Design as a way of thinking is popular enough to have made it into the hallowed halls of McKinsey Consulting. We couldn’t be more pleased to see a discipline we’ve been practicing for one and a half decades featured, it puts our methods and thinking in great demand.
But, and this is a big cigarette butt, smoldering on the sidewalk. We have always wanted to distinguish between the practice of design and the thinking methods of design. Being a practitioner of design means you have gone deep on one specific design discipline (architecture, product, fashion, digital, etc.). Being a design thinker means you’ve spent enough time in each of the disciplines or have had specific training on the methods of thinking woven through all these disciplines.
Then, we see this report coming from The Business of Fashion and for some reason it seems to relate to McKinsey’s broad overview of a design driven culture. One of the designers, Maryam Nassir Zadeh, is conducting some “intellectual property shaming” in social media against Mansur Gavriel, a design team they claim to have copied their Mule Sandal.
You may wonder why this matters. Why would a designer threaten another designer over something that most of us would say is not unique enough to own? And, yes, we agree it is a defensive move and doesn’t contribute to the value of design.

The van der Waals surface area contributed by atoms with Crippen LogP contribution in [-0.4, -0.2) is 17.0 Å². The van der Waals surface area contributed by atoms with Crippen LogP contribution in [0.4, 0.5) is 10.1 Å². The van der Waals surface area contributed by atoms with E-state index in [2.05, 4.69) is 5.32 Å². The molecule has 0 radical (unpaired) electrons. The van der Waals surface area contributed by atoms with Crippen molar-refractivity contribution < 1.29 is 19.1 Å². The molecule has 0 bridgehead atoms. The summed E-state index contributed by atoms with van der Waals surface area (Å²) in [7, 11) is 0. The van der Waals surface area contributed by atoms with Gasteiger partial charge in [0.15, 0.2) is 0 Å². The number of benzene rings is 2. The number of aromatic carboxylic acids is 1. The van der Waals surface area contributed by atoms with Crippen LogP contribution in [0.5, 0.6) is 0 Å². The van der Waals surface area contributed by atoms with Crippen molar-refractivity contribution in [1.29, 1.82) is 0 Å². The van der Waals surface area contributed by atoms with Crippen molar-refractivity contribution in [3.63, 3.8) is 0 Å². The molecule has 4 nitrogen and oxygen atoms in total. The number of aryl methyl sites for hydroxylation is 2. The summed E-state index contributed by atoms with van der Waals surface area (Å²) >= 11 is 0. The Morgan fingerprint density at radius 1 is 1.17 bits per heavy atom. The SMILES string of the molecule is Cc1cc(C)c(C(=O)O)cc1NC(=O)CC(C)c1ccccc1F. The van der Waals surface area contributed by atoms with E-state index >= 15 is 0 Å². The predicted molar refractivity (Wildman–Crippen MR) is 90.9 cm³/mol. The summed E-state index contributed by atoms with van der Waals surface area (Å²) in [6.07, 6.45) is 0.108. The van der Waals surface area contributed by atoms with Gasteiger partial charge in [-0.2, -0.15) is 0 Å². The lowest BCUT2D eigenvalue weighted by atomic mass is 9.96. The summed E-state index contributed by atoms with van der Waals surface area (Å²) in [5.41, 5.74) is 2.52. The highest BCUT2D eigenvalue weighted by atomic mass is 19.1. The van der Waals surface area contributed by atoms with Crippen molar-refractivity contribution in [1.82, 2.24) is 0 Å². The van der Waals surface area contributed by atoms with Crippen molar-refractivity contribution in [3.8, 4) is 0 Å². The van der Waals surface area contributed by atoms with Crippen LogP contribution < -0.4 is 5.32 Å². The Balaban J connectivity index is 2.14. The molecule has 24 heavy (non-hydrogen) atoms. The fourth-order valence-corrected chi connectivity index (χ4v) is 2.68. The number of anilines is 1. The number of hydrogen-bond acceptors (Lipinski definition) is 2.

Yet, here is the larger story to consider. A designer as a copier of other styles is certainly not respectful. And, for us, it brings up the word “inventor” versus “designer.” We have found over the years we have evolved from being designers of things to being inventors of solutions. The distinction is about being distinct. Sometimes design can be defined as a thoughtful refinement of an existing idea. Invention is more correlated to making a distinct solution.
This is where you’re thinking, are you just splitting hairy words? Perhaps, but this is where design thinking makes a contribution far beyond the individual practice of designing. We, as thinkers, believe the solution should be invented and not seek to achieve distinctiveness, but rather be distinct. The more ownable the better for any design and we often start projects with patent, trademark or copyright metrics mingled into our big hairy objectives. Again, this might be splitting the phrases “inspired by” versus “copied from” but we see this as an important part of properly respecting the discipline of design thinking.
Now, this is where you come into the conversation. If you’re reading this blog on intellectual property, you’re self aware enough to know when something feels too close to an “inspired by” design the team looked at research. There are three things you can do. Raise your hand and send out an email and make sure people get it, identifying the IP proximity issue. Create a digital trail to document your objections. Last, push your team to invent new versus design from something already in the world.
Plus, who wants to get into a social media, passive-aggressive slam fest with the nearest design? Frame up the effort as an invention of something new versus a refinement of something already. Spend more time to be more unique. Here’s how it starts, “we need to reinvent the Mule shoe for our design portfolio.” This is in contrast with, “we need a Mule shoe for our line, go design.”